How to Emulate the MEDIAN() Aggregate Function Using Inverse Distribution Functions

Some databases are awesome enough to implement the MEDIAN() aggregate function. Remember that the MEDIAN() is sligthly different from (and often more useful than) the MEAN() or AVG() (average).

While the average is calculated as the SUM(exp) / COUNT(exp), the MEDIAN() tells you that 50% of all values in the sample are higher than the MEDIAN() whereas the other 50% of the set are lower than the MEDIAN().

So, in other words, if you take the following query:

WITH t(value) AS (
  SELECT 1   FROM DUAL UNION ALL
  SELECT 2   FROM DUAL UNION ALL
  SELECT 3   FROM DUAL
)
SELECT
  avg(value),
  median(value)
FROM
  t;

… then both average and median are the same:

avg   median
2     2

But if you heavily skew your data like this:

WITH t(value) AS (
  SELECT 1   FROM DUAL UNION ALL
  SELECT 2   FROM DUAL UNION ALL
  SELECT 100 FROM DUAL
)
SELECT
  avg(value),
  median(value)
FROM
  t;

Then your average will also be skewed, whereas your median will still indicate where most of the values are in your sample

avg      median
34.333   2

The above sample is of course statistically insignificant, but you can easily see that the effect can be dramatic and relevant, if you have more data:

The skewing effect is very important in statistics and in order to make any interesting claim about anything, using percentiles is most often more useful than using averages. Take the average income vs. the median income in a country, for instance. While the average income in the U.S. (and in many other countries) has been steadily increasing, the median income has seen a decline over the past decade. This is due to wealth being heavily skewed towards the super-rich more and more.

This blog is not about politics but about Java and SQL, so let’s get back into calculating the actual facts.

Using precentiles in SQL

As we’ve seen before, the MEDIAN() divides a sample into two equally-sized groups and takes the value “between” those two groups. This particular value is also called the 50th percentile because 50% of all values in the sample are lower than the MEDIAN(). We can thus establish:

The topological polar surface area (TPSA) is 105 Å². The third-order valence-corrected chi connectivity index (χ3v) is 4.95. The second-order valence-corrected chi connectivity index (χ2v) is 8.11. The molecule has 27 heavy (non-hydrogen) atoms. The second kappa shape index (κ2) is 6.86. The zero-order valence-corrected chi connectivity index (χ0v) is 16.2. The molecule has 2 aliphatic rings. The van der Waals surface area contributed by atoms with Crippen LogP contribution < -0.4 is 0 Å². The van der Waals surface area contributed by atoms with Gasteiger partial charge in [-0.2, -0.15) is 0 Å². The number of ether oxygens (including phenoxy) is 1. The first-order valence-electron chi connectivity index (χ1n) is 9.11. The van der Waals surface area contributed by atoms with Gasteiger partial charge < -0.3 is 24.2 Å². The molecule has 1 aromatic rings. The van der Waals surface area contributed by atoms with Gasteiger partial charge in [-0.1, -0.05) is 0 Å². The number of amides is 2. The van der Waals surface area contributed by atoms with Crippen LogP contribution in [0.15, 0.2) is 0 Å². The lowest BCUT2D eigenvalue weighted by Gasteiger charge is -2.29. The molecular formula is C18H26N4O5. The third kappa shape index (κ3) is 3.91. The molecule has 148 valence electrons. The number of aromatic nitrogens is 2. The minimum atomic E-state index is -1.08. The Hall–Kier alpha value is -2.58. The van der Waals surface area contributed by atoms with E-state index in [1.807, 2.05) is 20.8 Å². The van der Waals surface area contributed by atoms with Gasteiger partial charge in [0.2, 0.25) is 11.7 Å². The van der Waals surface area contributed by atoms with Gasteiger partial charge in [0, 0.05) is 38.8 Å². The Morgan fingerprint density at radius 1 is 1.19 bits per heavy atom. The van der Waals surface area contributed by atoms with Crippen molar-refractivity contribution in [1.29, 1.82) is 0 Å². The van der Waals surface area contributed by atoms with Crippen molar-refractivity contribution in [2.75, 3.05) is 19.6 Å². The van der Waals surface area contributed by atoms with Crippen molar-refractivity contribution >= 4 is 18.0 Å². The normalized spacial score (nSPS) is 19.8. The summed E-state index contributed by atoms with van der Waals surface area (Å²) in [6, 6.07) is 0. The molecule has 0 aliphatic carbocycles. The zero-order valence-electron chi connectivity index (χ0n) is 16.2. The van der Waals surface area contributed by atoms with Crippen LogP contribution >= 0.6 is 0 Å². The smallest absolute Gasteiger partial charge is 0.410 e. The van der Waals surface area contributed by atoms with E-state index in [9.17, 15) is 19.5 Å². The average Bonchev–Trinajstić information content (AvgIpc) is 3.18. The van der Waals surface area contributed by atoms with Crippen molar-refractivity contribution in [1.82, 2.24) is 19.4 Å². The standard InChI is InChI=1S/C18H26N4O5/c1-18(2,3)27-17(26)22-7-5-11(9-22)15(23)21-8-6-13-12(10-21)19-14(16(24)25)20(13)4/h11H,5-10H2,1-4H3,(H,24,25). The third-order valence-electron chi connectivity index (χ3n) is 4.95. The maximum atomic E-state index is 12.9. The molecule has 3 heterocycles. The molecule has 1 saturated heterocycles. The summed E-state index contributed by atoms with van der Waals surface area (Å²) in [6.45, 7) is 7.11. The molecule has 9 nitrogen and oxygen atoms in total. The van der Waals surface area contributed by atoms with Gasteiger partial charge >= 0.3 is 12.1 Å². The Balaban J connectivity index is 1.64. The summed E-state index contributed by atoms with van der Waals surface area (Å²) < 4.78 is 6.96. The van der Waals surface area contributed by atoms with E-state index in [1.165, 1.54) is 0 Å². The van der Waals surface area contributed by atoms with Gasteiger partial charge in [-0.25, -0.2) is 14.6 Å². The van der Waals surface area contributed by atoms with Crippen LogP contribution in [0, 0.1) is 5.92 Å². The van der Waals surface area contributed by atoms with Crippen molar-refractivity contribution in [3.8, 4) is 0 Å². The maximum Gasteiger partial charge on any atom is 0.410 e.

• MIN(exp): The 0-percentile
  • MEDIAN(exp): The 50th-percentile
  • MAX(exp): The 100th-percentile

All of the above are special cases of percentiles, and while MIN() and MAX() are supported in all SQL databases (and the SQL standard), MEDIAN() is not in the SQL standard and only supported by the following jOOQ databases:

  • CUBRID
  • HSQLDB
  • Oracle
  • Sybase SQL Anywhere

There is another way of calculating the MEDIAN() in particular and any sort of percentile in general in the SQL standard, and since PostgreSQL 9.4 also in PostgreSQL using …

Ordered-set aggregate functions

Interestingly, apart from window functions, you can also specify ORDER BY clauses to certain aggregate functions that aggregate data based on ordered sets.

One such function is the SQL standard percentile_cont function, which takes the percentile as an argument, and then accepts an additional WITHIN GROUP clause that takes an ORDER BY clause as an argument. These particular ordered-set functions are also called inverse distribution functions, because we want to find where a particular percentile is located in the distribution of all values in the sample (if you’re not scared by the math, check out the wikipedia article)

So, in PostgreSQL 9.4+, the MEDIAN() function can be emulated like this:

WITH t(value) AS (
  SELECT 1   UNION ALL
  SELECT 2   UNION ALL
  SELECT 100
)
SELECT
  avg(value),
  percentile_cont(0.5) WITHIN GROUP (ORDER BY value)
FROM
  t;

This interesting syntax is standardised and may be known to some of you from Oracle’s LISTAGG(), which allows to aggregate values into concatenated strings:

WITH t(value) AS (
  SELECT 1   FROM DUAL UNION ALL
  SELECT 2   FROM DUAL UNION ALL
  SELECT 100 FROM DUAL
)
SELECT
  listagg(value, ', ') WITHIN GROUP (ORDER BY value)
FROM
  t;

This query yields simply:

listagg
---------
1, 2, 100

On a side-note: LISTAGG() is, of course, completely useless, because it returns VARCHAR2, which again has a max length of 4000 in Oracle. Useless…

Emulation out-of-the-box with jOOQ

As always, jOOQ will emulate these kinds of things out of the box. You can either use the DSL.median() function, or with the upcoming jOOQ 3.6, the new DSL.percentileCont() function to produce the same value:

DSL.using(configuration)
   .select(
       median(T.VALUE),
       percentileCont(0.5).withinGroupOrderBy(T.VALUE)
   )
   .from(T)
   .fetch();

jOOQ is the best way to write SQL in Java

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